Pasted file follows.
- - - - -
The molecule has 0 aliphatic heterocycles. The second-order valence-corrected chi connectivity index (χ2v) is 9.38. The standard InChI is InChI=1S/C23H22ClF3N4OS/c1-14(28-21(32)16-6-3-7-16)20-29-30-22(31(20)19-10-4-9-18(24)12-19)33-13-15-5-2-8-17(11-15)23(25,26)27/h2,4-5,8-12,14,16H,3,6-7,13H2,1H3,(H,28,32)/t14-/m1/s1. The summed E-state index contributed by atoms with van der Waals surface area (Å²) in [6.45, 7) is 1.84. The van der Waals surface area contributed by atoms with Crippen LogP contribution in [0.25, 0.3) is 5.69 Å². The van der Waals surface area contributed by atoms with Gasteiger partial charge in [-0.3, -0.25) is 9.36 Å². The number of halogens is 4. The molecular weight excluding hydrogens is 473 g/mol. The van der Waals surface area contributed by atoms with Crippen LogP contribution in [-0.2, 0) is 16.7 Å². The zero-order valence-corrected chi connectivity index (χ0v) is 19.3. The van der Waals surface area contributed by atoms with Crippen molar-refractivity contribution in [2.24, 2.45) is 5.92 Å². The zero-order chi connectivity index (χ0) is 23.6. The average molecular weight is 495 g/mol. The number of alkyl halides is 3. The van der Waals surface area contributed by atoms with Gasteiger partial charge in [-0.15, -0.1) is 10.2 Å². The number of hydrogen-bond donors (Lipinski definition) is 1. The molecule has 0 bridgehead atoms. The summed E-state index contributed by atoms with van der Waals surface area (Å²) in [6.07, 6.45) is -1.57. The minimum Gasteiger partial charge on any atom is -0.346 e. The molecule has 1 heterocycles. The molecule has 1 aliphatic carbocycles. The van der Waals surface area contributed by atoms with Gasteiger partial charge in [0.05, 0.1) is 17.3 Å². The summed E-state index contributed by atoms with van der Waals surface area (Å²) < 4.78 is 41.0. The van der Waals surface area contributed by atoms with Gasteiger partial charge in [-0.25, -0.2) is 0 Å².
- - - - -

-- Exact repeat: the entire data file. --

The molecule has 0 aliphatic heterocycles. The second-order valence-corrected chi connectivity index (χ2v) is 9.38. The standard InChI is InChI=1S/C23H22ClF3N4OS/c1-14(28-21(32)16-6-3-7-16)20-29-30-22(31(20)19-10-4-9-18(24)12-19)33-13-15-5-2-8-17(11-15)23(25,26)27/h2,4-5,8-12,14,16H,3,6-7,13H2,1H3,(H,28,32)/t14-/m1/s1. The summed E-state index contributed by atoms with van der Waals surface area (Å²) in [6.45, 7) is 1.84. The van der Waals surface area contributed by atoms with Crippen LogP contribution in [0.25, 0.3) is 5.69 Å². The van der Waals surface area contributed by atoms with Gasteiger partial charge in [-0.3, -0.25) is 9.36 Å². The number of halogens is 4. The molecular weight excluding hydrogens is 473 g/mol. The van der Waals surface area contributed by atoms with Crippen LogP contribution in [-0.2, 0) is 16.7 Å². The zero-order valence-corrected chi connectivity index (χ0v) is 19.3. The van der Waals surface area contributed by atoms with Crippen molar-refractivity contribution in [2.24, 2.45) is 5.92 Å². The zero-order chi connectivity index (χ0) is 23.6. The average molecular weight is 495 g/mol. The number of alkyl halides is 3. The van der Waals surface area contributed by atoms with Gasteiger partial charge in [-0.15, -0.1) is 10.2 Å². The number of hydrogen-bond donors (Lipinski definition) is 1. The molecule has 0 bridgehead atoms. The summed E-state index contributed by atoms with van der Waals surface area (Å²) in [6.07, 6.45) is -1.57. The minimum Gasteiger partial charge on any atom is -0.346 e. The molecule has 1 heterocycles. The molecule has 1 aliphatic carbocycles. The van der Waals surface area contributed by atoms with Gasteiger partial charge in [0.05, 0.1) is 17.3 Å². The summed E-state index contributed by atoms with van der Waals surface area (Å²) < 4.78 is 41.0. The van der Waals surface area contributed by atoms with Gasteiger partial charge in [-0.25, -0.2) is 0 Å².